The Rendezvous Basin Loop rode very well last weekend. We stopped at the Gardner Hut for a snack. After the fires this summer it felt good to be back taking photos and riding bikes.
We returned to a mosaic.
We returned to a mosaic burn pattern.
Over the last thirty years of being a cyclist, I have owned more “perfect” bikes than I can count. When I was growing up, my father, a commercial photographer, had a sign in his office that said, “the bitterness of poor quality is remembered long after the sweetness of low price is forgotten.” This sign, which I think was from Snap-On tools, was a quote from founding father, and notable skinflint Ben Franklin. …
In the beginning, there was the bike computer. Small of screen and bereft of features, the typical bike computer was less powerful than the average Casio digital wristwatch. Feeding data from a small magnetic sensor by wire to the head unit, these “computers” were simply counting the rotations of a wheel of known size and “computing” speed and distance. The first analog bike computer arrived in 1895 and electronic versions were popular by the 1980s.
The greatest advance in bike computers-the time at which they actually became computers-came in 2000 when the US military ended the process of “selective availability”…
What a winter that was. And, before the last drifts of snow melt away, I wanted to share a few fat biking photos. If ever there was a year in which we really needed a long, lovely, winter — 2020–2021 was it. The season offered endless opportunities for outdoor activity.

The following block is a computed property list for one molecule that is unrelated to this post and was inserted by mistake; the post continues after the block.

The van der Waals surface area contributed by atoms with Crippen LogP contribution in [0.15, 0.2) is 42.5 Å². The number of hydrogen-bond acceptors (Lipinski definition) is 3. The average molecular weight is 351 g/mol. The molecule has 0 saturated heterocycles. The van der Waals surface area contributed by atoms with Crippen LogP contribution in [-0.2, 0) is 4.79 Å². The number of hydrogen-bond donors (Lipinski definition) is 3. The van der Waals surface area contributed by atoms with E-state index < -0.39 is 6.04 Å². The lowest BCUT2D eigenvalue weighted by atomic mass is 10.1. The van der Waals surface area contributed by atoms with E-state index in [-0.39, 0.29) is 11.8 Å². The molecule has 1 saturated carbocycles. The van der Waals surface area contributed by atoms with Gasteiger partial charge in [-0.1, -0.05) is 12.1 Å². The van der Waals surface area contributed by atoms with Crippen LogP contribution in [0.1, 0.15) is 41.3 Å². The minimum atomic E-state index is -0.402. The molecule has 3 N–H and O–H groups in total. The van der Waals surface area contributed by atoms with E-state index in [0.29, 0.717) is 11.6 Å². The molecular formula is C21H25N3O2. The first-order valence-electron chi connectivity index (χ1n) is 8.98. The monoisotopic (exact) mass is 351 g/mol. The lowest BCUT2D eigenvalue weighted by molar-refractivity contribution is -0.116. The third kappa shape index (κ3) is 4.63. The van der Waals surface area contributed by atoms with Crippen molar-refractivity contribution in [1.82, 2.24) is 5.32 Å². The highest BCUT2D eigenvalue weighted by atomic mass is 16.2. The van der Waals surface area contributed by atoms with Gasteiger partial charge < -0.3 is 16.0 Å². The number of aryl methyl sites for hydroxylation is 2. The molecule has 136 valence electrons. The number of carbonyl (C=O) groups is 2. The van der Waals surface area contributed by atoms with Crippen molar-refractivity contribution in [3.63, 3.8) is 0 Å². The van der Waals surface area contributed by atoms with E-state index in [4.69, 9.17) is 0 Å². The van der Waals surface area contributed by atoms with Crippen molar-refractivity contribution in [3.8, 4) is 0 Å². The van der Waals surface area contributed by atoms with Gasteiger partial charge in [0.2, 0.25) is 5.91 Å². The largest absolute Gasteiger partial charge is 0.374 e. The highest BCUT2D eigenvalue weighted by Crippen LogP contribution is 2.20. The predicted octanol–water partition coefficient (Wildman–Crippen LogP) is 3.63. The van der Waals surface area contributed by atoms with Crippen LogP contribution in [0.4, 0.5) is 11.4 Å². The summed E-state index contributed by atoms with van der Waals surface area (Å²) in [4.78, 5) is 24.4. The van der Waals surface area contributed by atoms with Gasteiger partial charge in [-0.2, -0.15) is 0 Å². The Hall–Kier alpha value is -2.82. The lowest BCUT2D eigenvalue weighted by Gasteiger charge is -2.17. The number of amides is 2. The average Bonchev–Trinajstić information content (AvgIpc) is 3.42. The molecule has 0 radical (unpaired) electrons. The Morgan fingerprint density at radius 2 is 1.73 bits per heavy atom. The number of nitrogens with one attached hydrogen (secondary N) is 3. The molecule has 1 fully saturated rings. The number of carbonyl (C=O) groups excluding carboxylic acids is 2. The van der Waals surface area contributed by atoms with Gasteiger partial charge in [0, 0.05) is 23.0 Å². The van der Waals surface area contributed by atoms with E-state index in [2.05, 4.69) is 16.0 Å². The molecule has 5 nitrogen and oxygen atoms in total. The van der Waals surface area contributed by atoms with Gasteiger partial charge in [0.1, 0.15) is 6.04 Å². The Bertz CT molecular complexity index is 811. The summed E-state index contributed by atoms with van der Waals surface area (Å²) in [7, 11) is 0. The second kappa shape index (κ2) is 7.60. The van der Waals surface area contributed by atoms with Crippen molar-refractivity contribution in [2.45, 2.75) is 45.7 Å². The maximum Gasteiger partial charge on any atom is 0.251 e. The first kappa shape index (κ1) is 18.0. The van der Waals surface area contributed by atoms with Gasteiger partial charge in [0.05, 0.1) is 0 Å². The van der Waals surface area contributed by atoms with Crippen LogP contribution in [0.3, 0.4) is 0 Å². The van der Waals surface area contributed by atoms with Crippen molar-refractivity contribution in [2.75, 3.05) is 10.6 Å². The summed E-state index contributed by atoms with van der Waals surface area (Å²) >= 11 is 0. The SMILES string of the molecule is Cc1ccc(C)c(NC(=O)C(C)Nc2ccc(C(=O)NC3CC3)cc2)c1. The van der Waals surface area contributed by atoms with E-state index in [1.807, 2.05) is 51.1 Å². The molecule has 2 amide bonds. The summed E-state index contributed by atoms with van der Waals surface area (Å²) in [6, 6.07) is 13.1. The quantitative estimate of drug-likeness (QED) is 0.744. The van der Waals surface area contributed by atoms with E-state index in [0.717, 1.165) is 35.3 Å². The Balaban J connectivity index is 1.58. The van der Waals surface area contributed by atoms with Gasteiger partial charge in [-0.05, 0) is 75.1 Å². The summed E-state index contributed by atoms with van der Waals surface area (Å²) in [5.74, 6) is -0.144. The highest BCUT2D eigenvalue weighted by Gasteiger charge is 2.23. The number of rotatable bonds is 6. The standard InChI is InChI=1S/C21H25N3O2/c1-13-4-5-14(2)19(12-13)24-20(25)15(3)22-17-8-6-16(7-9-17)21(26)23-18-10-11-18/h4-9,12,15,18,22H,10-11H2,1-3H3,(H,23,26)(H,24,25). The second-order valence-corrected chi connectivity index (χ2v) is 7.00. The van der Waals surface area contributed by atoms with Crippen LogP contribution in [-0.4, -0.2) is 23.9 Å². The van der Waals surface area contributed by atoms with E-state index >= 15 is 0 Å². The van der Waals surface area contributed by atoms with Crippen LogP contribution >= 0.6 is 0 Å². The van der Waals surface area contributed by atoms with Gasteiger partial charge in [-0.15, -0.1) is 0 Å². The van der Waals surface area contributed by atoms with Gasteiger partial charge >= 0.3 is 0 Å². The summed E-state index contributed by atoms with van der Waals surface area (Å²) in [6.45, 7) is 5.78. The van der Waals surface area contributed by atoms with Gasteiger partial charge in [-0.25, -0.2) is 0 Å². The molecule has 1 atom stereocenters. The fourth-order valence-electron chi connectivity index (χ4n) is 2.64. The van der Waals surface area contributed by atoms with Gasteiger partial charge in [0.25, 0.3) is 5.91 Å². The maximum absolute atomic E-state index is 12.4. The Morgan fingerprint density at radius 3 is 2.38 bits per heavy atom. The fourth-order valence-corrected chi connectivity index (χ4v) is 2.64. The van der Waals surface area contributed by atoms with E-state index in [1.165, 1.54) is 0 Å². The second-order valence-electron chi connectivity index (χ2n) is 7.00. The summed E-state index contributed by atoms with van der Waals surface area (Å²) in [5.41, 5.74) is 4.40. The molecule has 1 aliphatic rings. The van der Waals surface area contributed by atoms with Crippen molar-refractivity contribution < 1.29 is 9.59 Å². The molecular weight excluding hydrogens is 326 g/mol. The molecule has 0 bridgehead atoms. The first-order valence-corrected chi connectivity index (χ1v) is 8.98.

Where I rode, it was a record-setting year in terms of snowfall, grooming, users, and circumstance. From the early first flakes in November to the long, sunny days of March, I was fueled by the joy of riding and connection in the Methow Valley.
This week the release of the Sony 14mm F1.8 G Master lens was announced. Super-light, super-small, and super-sharp, the 14mm F1.8 is an ultra-wide prime lens and the only one like it on the market.
More lenses like this don’t exist because they’re very difficult to manufacture. Sony’s ten-year lead in mirrorless means they can make such a technological marvel. I’ve shot with the only other 14mm and it seems enormous in comparison. Glass adapted from a DSLR instead of designed specifically for mirrorless bodies adds unnecessary bulk and weight.
This week the release of the Sony 14mm F1.8 G Master lens was announced. I’m crossposting from Durable Images because this is a lens I’ll carry with me on the bike.
In a boxy bike bag.
Super-light, super-small, and super-sharp, the 14mm F1.8 is an ultra-wide prime lens and the only one like it on the market. Just back from the first trip since before times, packing light is still a top priority.